The second day of the Creative Communications IPP (Independent Personal Project) Presentations are over and done with. Only half a day left.
Watching the second years give their spiels about their inspirations, motivations, and trepidations concerning their respective books, video docs and assorted other projects, I was most interested in the ones done by a team.
2 people. Not one. Now initially, you could be forgiven for thinking that two people means half the work. But not so – at least in my experience.
With a team, there are the constant checks ins to make sure you’re on the same page, the long-ass conversations when you realize that you’re not, and the assumption that your mate is putting in as many hours as you are.
Thankfully, in CreComm there aren’t many group projects. (She said dryly.) Sitting in the auditorium, listening to quite a few beautiful speeches, I couldn’t shake the nagging feeling that I was falling further behind my own list of things to do.
I’d venture that the end of term is like this for everyone in school. It’s that panic that sets in with just over a month to go and a list of projects longer than both my arms. Everything will get done, it always does. It won’t be your best work, it really can’t be.
But what’s killing me as I start my own home-stretch is that I can’t control whether my teammates are running along beside me at full-steam.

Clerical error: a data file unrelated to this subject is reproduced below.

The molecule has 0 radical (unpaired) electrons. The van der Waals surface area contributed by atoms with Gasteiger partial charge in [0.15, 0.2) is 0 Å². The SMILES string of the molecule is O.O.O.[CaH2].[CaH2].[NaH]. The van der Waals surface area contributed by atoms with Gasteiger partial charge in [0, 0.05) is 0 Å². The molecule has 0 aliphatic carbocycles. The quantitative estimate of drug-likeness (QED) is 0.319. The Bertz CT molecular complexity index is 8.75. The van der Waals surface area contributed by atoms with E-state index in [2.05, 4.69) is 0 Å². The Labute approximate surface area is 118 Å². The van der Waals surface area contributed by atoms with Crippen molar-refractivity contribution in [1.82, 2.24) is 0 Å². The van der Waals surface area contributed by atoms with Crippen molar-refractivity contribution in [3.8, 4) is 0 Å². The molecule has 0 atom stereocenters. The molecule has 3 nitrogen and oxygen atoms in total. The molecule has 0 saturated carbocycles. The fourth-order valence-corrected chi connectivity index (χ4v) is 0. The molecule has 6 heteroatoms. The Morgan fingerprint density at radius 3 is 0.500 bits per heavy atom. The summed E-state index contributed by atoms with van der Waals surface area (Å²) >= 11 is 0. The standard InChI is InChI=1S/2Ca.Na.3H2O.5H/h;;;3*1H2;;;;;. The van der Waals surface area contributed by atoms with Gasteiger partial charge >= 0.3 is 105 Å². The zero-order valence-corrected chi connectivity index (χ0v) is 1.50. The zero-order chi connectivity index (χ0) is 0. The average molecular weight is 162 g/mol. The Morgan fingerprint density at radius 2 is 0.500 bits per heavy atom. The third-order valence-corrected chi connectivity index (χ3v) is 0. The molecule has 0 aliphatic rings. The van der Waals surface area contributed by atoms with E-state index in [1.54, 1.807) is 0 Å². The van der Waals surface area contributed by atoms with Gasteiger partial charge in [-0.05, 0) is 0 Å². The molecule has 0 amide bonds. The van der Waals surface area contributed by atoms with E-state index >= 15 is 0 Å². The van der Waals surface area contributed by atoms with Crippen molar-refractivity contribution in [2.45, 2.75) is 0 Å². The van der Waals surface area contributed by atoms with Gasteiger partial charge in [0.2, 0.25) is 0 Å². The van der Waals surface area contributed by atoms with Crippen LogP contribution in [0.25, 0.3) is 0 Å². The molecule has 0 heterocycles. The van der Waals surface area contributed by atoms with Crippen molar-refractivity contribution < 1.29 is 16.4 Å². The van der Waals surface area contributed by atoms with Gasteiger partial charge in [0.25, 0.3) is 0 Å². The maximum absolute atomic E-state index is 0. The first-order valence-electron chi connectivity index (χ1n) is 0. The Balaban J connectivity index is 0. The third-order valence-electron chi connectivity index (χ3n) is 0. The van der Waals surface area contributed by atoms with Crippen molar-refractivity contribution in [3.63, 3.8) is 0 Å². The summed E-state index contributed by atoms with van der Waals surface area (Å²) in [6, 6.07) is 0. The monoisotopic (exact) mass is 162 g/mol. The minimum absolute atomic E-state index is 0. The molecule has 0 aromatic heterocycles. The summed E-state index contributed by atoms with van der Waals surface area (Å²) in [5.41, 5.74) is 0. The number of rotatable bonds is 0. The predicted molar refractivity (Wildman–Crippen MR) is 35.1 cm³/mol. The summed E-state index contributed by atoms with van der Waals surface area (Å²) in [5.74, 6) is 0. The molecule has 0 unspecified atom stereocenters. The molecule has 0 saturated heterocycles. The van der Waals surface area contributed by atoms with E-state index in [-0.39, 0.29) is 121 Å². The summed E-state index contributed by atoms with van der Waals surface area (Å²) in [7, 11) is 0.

Because it’s not just that they’re bits aren’t done, which in an individual project would only cause THEM additional stress. When you’re working in a group, if somebody’s not finishing with their phase one, there’s only so far you can go with phase two.
It waiting that peeves me right off.
So what does this mean for my mental health? I’m asking this question: When working in a group, where should we set our expectations? Should they be as high as the ones we set for ourselves? I don’t think so – we tend to be a lot harder on ourselves than we need to be and it seems expecting that out of someone you’ve know for eight months is setting yourself up for certain failure. I’ve known myself for 20 years and I still don’t meet all the ones I set for myself.
But I can’t accept that we should expect to do more for the group than the others. I’ve always been the kid who said ‘Oh, don’t worry about it. I’ll finish it up for us at home.’ But now, the projects are bigger and we can’t do it alone. Well, we could. But we’d need a little more time than CreComm allows.
So again, I ask a question: At what point do you blow your top. (Naturally, in the most professional manner possible.)
And I’ll tell you. I’m not the only one asking that today. With 5 major assignments due next week, anyone is likely to combust with frantic energy.
And now, I must sign off. My shoulder is killing me.